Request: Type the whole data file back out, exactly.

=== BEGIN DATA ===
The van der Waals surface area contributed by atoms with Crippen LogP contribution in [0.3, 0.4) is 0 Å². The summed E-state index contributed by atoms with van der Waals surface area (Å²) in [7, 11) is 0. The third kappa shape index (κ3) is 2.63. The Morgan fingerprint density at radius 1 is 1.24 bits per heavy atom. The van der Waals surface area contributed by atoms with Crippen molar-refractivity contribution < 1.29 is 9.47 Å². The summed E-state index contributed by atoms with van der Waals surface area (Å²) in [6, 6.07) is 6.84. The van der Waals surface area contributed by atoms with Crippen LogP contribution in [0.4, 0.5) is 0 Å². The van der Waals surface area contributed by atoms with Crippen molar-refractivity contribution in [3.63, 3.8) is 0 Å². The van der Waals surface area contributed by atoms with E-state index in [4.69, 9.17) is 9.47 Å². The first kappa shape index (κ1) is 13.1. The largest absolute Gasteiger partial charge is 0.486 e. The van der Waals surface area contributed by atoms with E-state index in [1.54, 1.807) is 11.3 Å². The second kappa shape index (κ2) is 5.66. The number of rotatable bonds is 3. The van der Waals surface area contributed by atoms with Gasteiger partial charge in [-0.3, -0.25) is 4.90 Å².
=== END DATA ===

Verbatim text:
The van der Waals surface area contributed by atoms with Crippen LogP contribution in [0.3, 0.4) is 0 Å². The summed E-state index contributed by atoms with van der Waals surface area (Å²) in [7, 11) is 0. The third kappa shape index (κ3) is 2.63. The Morgan fingerprint density at radius 1 is 1.24 bits per heavy atom. The van der Waals surface area contributed by atoms with Crippen molar-refractivity contribution < 1.29 is 9.47 Å². The summed E-state index contributed by atoms with van der Waals surface area (Å²) in [6, 6.07) is 6.84. The van der Waals surface area contributed by atoms with Crippen LogP contribution in [0.4, 0.5) is 0 Å². The van der Waals surface area contributed by atoms with Crippen molar-refractivity contribution in [3.63, 3.8) is 0 Å². The van der Waals surface area contributed by atoms with E-state index in [4.69, 9.17) is 9.47 Å². The first kappa shape index (κ1) is 13.1. The largest absolute Gasteiger partial charge is 0.486 e. The van der Waals surface area contributed by atoms with E-state index in [1.54, 1.807) is 11.3 Å². The second kappa shape index (κ2) is 5.66. The number of rotatable bonds is 3. The van der Waals surface area contributed by atoms with Gasteiger partial charge in [-0.3, -0.25) is 4.90 Å².